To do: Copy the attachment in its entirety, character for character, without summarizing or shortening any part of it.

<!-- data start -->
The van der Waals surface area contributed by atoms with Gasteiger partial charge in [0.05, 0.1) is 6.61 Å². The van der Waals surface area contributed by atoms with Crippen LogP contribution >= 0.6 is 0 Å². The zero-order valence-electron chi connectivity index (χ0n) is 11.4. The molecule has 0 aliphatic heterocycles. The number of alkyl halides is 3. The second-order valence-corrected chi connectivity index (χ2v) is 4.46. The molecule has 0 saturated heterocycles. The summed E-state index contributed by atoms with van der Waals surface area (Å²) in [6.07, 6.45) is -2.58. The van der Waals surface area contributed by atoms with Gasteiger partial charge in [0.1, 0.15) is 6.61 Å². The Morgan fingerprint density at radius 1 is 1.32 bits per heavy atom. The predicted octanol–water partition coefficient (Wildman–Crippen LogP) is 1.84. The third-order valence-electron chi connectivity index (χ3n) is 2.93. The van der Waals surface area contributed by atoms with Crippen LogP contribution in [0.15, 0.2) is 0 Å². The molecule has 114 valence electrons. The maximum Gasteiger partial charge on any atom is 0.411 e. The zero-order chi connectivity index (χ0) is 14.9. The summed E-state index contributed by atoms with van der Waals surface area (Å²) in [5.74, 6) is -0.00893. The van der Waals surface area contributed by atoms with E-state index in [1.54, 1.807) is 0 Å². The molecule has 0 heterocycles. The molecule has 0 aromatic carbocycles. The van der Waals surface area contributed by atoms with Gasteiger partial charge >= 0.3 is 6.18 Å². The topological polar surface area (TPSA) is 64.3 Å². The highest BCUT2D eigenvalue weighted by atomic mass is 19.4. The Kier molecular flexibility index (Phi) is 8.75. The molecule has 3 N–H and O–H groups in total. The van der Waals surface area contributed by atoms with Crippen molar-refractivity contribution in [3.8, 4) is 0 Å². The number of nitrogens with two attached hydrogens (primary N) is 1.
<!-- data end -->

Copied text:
The van der Waals surface area contributed by atoms with Gasteiger partial charge in [0.05, 0.1) is 6.61 Å². The van der Waals surface area contributed by atoms with Crippen LogP contribution >= 0.6 is 0 Å². The zero-order valence-electron chi connectivity index (χ0n) is 11.4. The molecule has 0 aliphatic heterocycles. The number of alkyl halides is 3. The second-order valence-corrected chi connectivity index (χ2v) is 4.46. The molecule has 0 saturated heterocycles. The summed E-state index contributed by atoms with van der Waals surface area (Å²) in [6.07, 6.45) is -2.58. The van der Waals surface area contributed by atoms with Gasteiger partial charge in [0.1, 0.15) is 6.61 Å². The Morgan fingerprint density at radius 1 is 1.32 bits per heavy atom. The predicted octanol–water partition coefficient (Wildman–Crippen LogP) is 1.84. The third-order valence-electron chi connectivity index (χ3n) is 2.93. The van der Waals surface area contributed by atoms with Crippen LogP contribution in [0.15, 0.2) is 0 Å². The molecule has 114 valence electrons. The maximum Gasteiger partial charge on any atom is 0.411 e. The zero-order chi connectivity index (χ0) is 14.9. The summed E-state index contributed by atoms with van der Waals surface area (Å²) in [5.74, 6) is -0.00893. The van der Waals surface area contributed by atoms with E-state index in [1.54, 1.807) is 0 Å². The molecule has 0 heterocycles. The molecule has 0 aromatic carbocycles. The van der Waals surface area contributed by atoms with Gasteiger partial charge >= 0.3 is 6.18 Å². The topological polar surface area (TPSA) is 64.3 Å². The highest BCUT2D eigenvalue weighted by atomic mass is 19.4. The Kier molecular flexibility index (Phi) is 8.75. The molecule has 3 N–H and O–H groups in total. The van der Waals surface area contributed by atoms with Crippen molar-refractivity contribution in [3.8, 4) is 0 Å². The number of nitrogens with two attached hydrogens (primary N) is 1.